Experts predict a bad year for ticks as disease-carrying insects expand in Canada

Lindsey Armstrong, The Canadian Press

Date: June 1, 2022 5:54AM EST

The prevalence of ticks that can carry Lyme disease is expected to be higher than ever in most of Canada this year, researchers said.

As the effects of climate change progress, each tick season is likely to be worse than the last, says Phet Lloyd, researcher and director of the Lloyd Tick Lab at Mount Allison University in New Brunswick.

“As winters get milder and shorter, ticks live better, have more time to feed and have a romance,” Lloyd said in a recent interview on Friday. Once a female tick finds a male and food, she can produce approximately 3,000 eggs. When this starts to happen, it (the population) explodes very quickly.”

Lloyd said Nova Scotia has the highest tick-to-people ratio in Canada, second only to Ontario in the total number of ticks reported. But insects can be found all over Canada.

People will notice ticks, perhaps on their pets or in their hair, after spending time outside near tall grass. They are active in late April through June, then usually rest during the hotter months, Lloyd said. The sign’s presence peaks in late September through November.

This small bug is a concern because it spreads Lyme disease that is harmful to humans and pets. Not all ticks carry Lyme disease bacteria, Lloyd said, but black-legged deer ticks are more likely to become infected.

Cases of the tick-borne disease in Canada increased 150 percent between 2020 and 2021, with nearly 2,900 cases reported to the federal government last year. The report notes that the Lyme case toll may still be low, “because some cases have not been detected or reported.”

The most common sign of Lyme disease is an expanding rash that usually begins at the site of the tick bite. Other early symptoms include fever, chills, fatigue, and headache. If left untreated, the infection can spread to the joints, heart, and nervous system.

Justin Wood, chief executive of Ontario-based tick-testing organization Geneticks, said tick activity continues to rise. “I think everyone would say they see more ticks every year,” Wood said in an interview on Tuesday. He said the Geneticks lab has received more than 400 ticks for testing in the past six weeks. About 1,600 ticks were sent to the lab throughout the 2021 season.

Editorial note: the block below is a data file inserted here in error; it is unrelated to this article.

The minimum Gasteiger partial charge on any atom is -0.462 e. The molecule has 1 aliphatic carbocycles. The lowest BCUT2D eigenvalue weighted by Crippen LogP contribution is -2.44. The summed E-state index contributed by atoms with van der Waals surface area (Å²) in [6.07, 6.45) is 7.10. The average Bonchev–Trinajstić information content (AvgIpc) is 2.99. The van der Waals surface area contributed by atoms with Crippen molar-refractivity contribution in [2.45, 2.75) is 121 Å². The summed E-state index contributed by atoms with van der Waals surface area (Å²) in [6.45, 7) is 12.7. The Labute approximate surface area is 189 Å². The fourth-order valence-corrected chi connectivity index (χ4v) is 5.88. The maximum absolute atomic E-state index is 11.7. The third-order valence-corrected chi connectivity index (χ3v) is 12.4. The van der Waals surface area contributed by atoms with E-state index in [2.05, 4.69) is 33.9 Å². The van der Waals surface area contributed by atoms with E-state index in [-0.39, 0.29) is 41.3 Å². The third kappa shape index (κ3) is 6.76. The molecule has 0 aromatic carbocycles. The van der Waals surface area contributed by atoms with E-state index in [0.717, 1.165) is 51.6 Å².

“It’s a bad year for ticks,” Lloyd agreed.

Ticks can breed locally, Lloyd said, and new populations of ticks are introduced to migratory animals, usually by riding birds. Ticks also transmit and spread locally on mammals such as deer or mice.

The Canadian Veterinary Medical Association says on its website that ticks are expanding their range in parts of Canada at a rate of about 46 kilometers per year.

In Ontario, a 2019 University of Ottawa study found that a third of the black-legged ticks in the Ottawa region carried Lyme disease.

Over the past five to 10 years, researchers have observed a “significant northward expansion” of black-legged ticks in the Ottawa region, Manisha Kulkarni, an associate professor at the University of Ottawa who studies ticks and tick-borne diseases, said in an interview.

“Ticks are being detected in more and more locations around Ottawa and closer to the areas where people live, so there is also a greater chance of communicating with them,” she said on Tuesday. The city of Ottawa reported 180 cases of Lyme disease in 2019, 120 in 2020, and 290 in 2021.

Northward expansion of the tick is also observed in Quebec. Virginie Millen, a professor of biology at McGill University, says the movement of ticks means they can now be found in suburban areas in the southern part of the county where they didn’t live even five years ago.

About 10 years ago, there were a few sites in Quebec where researchers could find steady populations of ticks, she said, all on the south side of the Saint Lawrence River.

“They have crossed the river now, the warmer it gets and the more moisture … the conditions are perfect for ticks,” Milian said Monday. “In southern Quebec, they are now pretty much everywhere. Including in my backyard.”

In Nova Scotia, a tick can be anywhere, but it is more populated in the South Shore and Annapolis Valley regions. They are also frequently found in Halifax and surrounding areas. Researchers who collected and sampled black-legged ticks found that 30 to 50 percent of them in Nova Scotia carry Lyme disease.

In order to keep Lyme disease manageable for Canadians who may become infected, Lloyd would like to see extensive Lyme disease testing available in the health system. She said early detection and treatment can significantly improve disease outcomes.

Health officials are also advising people to spend time outdoors, which means wearing long pants tucked into socks, using insect repellent, and checking thoroughly for ticks after returning home.

This report was first published by The Canadian Press on June 1, 2022.

This story was produced with financial assistance from the Meta Fellowship and Canadian Press News.

2022-06-01 09:54:51

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